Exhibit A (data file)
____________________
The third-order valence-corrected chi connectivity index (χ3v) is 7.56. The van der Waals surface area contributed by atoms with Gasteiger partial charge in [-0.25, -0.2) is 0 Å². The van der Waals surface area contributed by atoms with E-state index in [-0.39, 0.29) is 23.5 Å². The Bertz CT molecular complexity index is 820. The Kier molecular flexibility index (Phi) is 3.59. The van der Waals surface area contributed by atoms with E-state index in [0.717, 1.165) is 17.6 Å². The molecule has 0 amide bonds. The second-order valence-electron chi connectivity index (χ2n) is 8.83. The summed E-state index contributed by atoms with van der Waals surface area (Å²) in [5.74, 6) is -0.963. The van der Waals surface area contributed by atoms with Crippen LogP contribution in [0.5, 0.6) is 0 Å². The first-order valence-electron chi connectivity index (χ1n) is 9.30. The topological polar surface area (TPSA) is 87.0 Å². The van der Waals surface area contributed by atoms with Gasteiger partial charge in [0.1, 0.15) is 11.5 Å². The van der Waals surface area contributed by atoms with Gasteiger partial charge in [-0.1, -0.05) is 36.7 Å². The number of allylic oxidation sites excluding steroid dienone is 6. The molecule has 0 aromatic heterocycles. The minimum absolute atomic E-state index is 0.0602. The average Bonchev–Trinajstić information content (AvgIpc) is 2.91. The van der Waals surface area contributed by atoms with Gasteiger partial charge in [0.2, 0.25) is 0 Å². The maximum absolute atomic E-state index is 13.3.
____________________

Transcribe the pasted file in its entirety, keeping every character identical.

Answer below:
The third-order valence-corrected chi connectivity index (χ3v) is 7.56. The van der Waals surface area contributed by atoms with Gasteiger partial charge in [-0.25, -0.2) is 0 Å². The van der Waals surface area contributed by atoms with E-state index in [-0.39, 0.29) is 23.5 Å². The Bertz CT molecular complexity index is 820. The Kier molecular flexibility index (Phi) is 3.59. The van der Waals surface area contributed by atoms with E-state index in [0.717, 1.165) is 17.6 Å². The molecule has 0 amide bonds. The second-order valence-electron chi connectivity index (χ2n) is 8.83. The summed E-state index contributed by atoms with van der Waals surface area (Å²) in [5.74, 6) is -0.963. The van der Waals surface area contributed by atoms with Crippen LogP contribution in [0.5, 0.6) is 0 Å². The first-order valence-electron chi connectivity index (χ1n) is 9.30. The topological polar surface area (TPSA) is 87.0 Å². The van der Waals surface area contributed by atoms with Gasteiger partial charge in [0.1, 0.15) is 11.5 Å². The van der Waals surface area contributed by atoms with Gasteiger partial charge in [-0.1, -0.05) is 36.7 Å². The number of allylic oxidation sites excluding steroid dienone is 6. The molecule has 0 aromatic heterocycles. The minimum absolute atomic E-state index is 0.0602. The average Bonchev–Trinajstić information content (AvgIpc) is 2.91. The van der Waals surface area contributed by atoms with Gasteiger partial charge in [0.2, 0.25) is 0 Å². The maximum absolute atomic E-state index is 13.3.